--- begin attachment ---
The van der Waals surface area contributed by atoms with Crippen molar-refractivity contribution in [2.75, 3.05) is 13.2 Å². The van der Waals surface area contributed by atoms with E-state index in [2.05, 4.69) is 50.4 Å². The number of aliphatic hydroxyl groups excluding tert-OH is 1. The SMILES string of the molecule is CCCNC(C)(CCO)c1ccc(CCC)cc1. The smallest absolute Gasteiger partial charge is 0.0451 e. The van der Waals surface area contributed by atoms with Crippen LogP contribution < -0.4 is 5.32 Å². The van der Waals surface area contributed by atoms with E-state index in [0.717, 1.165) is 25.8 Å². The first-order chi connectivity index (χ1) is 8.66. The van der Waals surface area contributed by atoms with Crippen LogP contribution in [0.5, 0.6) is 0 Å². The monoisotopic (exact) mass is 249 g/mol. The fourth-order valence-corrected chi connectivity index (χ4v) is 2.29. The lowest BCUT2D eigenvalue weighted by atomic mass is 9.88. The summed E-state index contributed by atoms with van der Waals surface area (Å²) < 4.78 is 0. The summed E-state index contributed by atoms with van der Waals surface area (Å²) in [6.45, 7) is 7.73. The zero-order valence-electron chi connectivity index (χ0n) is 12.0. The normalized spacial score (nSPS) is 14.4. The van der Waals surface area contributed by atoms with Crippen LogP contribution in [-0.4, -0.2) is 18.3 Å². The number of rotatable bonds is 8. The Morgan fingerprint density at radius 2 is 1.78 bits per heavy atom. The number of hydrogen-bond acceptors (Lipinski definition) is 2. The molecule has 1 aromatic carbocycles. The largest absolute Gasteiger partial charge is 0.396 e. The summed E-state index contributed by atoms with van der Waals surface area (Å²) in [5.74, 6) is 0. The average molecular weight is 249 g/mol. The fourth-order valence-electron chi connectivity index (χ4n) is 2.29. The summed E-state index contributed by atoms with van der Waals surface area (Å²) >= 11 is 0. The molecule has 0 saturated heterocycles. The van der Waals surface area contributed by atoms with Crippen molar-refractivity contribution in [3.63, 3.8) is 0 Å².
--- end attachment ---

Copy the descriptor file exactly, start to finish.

The van der Waals surface area contributed by atoms with Crippen molar-refractivity contribution in [2.75, 3.05) is 13.2 Å². The van der Waals surface area contributed by atoms with E-state index in [2.05, 4.69) is 50.4 Å². The number of aliphatic hydroxyl groups excluding tert-OH is 1. The SMILES string of the molecule is CCCNC(C)(CCO)c1ccc(CCC)cc1. The smallest absolute Gasteiger partial charge is 0.0451 e. The van der Waals surface area contributed by atoms with Crippen LogP contribution < -0.4 is 5.32 Å². The van der Waals surface area contributed by atoms with E-state index in [0.717, 1.165) is 25.8 Å². The first-order chi connectivity index (χ1) is 8.66. The van der Waals surface area contributed by atoms with Crippen LogP contribution in [0.5, 0.6) is 0 Å². The monoisotopic (exact) mass is 249 g/mol. The fourth-order valence-corrected chi connectivity index (χ4v) is 2.29. The lowest BCUT2D eigenvalue weighted by atomic mass is 9.88. The summed E-state index contributed by atoms with van der Waals surface area (Å²) < 4.78 is 0. The summed E-state index contributed by atoms with van der Waals surface area (Å²) in [6.45, 7) is 7.73. The zero-order valence-electron chi connectivity index (χ0n) is 12.0. The normalized spacial score (nSPS) is 14.4. The van der Waals surface area contributed by atoms with Crippen LogP contribution in [-0.4, -0.2) is 18.3 Å². The number of rotatable bonds is 8. The Morgan fingerprint density at radius 2 is 1.78 bits per heavy atom. The number of hydrogen-bond acceptors (Lipinski definition) is 2. The molecule has 1 aromatic carbocycles. The largest absolute Gasteiger partial charge is 0.396 e. The summed E-state index contributed by atoms with van der Waals surface area (Å²) in [5.74, 6) is 0. The average molecular weight is 249 g/mol. The fourth-order valence-electron chi connectivity index (χ4n) is 2.29. The summed E-state index contributed by atoms with van der Waals surface area (Å²) >= 11 is 0. The molecule has 0 saturated heterocycles. The van der Waals surface area contributed by atoms with Crippen molar-refractivity contribution in [3.63, 3.8) is 0 Å².